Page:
Our findings provide new data that will assist growers with science-based evaluation of their current GAPs and implementation of preventive controls that reduce the risk of preharvest contamination.

143 sickened; ‘PLUs were a mess’ mango board pledges improvements

With at least 143 Americans and Canadians sickened with Salmonella Braenderup linked to mangoes from Agricola Daniella of Sinaloa, Mexico, this fall, the National Mango Board decided it might be an apt time to review good agricultural practices (GAPs).

The Packer reports William Watson, executive director of the National Mango Board, told Fresh Summit 2012 attendees the board has undertaken a risk assessment in mango producing nations of Mexico, Ecuador, Brazil, Peru, Guatemala and the U.S. A scientific advisory board is being formed to review findings of the risk assessment and develop good agricultural practices – especially for post-harvest operations.

Watson reminded the mango producers and importers that the commodity board’s activities are limited by federal law. He said the board is working with the Food and Drug Administration to develop the GAPs, which should be available to the industry by winter 2013.

“I know now that there are things I would have done differently,” Watson said. “We could have been two or three days faster getting information out. The PLUs were a mess.”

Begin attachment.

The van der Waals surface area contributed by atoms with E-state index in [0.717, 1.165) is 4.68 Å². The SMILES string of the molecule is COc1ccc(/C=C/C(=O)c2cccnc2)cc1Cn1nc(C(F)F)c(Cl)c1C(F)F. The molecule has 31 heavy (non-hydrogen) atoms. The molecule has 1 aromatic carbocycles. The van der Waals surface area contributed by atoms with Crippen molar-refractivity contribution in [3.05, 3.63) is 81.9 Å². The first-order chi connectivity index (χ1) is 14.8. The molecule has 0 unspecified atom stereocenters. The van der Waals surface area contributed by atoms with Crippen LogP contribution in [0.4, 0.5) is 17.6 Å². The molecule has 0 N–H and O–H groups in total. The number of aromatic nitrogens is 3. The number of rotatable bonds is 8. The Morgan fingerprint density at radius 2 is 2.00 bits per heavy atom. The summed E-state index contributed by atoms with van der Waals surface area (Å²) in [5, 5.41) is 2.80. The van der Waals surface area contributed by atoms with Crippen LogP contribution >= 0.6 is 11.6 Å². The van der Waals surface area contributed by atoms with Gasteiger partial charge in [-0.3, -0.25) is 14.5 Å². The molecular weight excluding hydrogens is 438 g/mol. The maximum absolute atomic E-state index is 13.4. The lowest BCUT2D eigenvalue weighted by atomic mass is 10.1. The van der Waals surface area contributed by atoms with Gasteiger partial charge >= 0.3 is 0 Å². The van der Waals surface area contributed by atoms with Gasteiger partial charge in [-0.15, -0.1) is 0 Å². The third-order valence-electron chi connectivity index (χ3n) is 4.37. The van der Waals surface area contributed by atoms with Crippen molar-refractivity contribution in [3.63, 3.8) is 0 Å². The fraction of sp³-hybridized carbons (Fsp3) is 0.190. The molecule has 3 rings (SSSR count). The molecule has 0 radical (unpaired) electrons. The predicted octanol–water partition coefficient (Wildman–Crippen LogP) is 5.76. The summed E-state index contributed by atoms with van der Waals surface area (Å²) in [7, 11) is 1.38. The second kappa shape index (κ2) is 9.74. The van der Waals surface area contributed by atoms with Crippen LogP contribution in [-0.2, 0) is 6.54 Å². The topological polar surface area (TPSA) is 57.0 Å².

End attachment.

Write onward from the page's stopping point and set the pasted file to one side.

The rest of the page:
Many consumers and mainstream news reporters were confused about the price lookup codes listed initially by the Canadian Food Inspection Agency early in the recall. The mango board issued statements explaining that the PLUs relate to varieties and sizes of mangoes and not specific brands, but media reports had already done the damage.

Now market it; food safety for all, big or small, even in the heartland

It’s somewhat reassuring that wholesalers in the Kansas area have said food safety requirements applies to all, big or small. I applaud such efforts. But unless I read a trade magazine like The Packer, I have no idea what I’m buying when I go get groceries.

Coral Beach reports that wholesalers and retailers in the heart of America can’t keep up with demand for locally grown produce, but a lack of growers isn’t necessarily the problem.

Rather, a lack of growers with adequate food safety programs is the biggest challenge to meeting orders for local produce according to several sources in the central U.S.

The wholesalers and retailers also said there are more local growers they would like to use, but they won’t budge on the food safety requirements.

“Many of them are doing it, they’re just not documenting it,” said Scott Danner, chief operating officer for Liberty Fruit Co., Kansas City, Kan.

Brent Bielski said new local growers seem to be popping up all the time, but as general manager for Greenberg Fruit Co., Omaha, Neb., he just can’t do business with them unless they have food safety plans that include hazard analysis and critical control point measures.

At C&C Produce, North Kansas City, Mo., vice president Nick Conforti said the company requires all its growers to have GAP certification and third-party audits.

“I’d rather miss a sale than be the company that gets someone sick,” Conforti said, adding that the company recently completed a two-day inspection for a BRC global standard food safety audit.

Take the next step; let consumers choose at retail.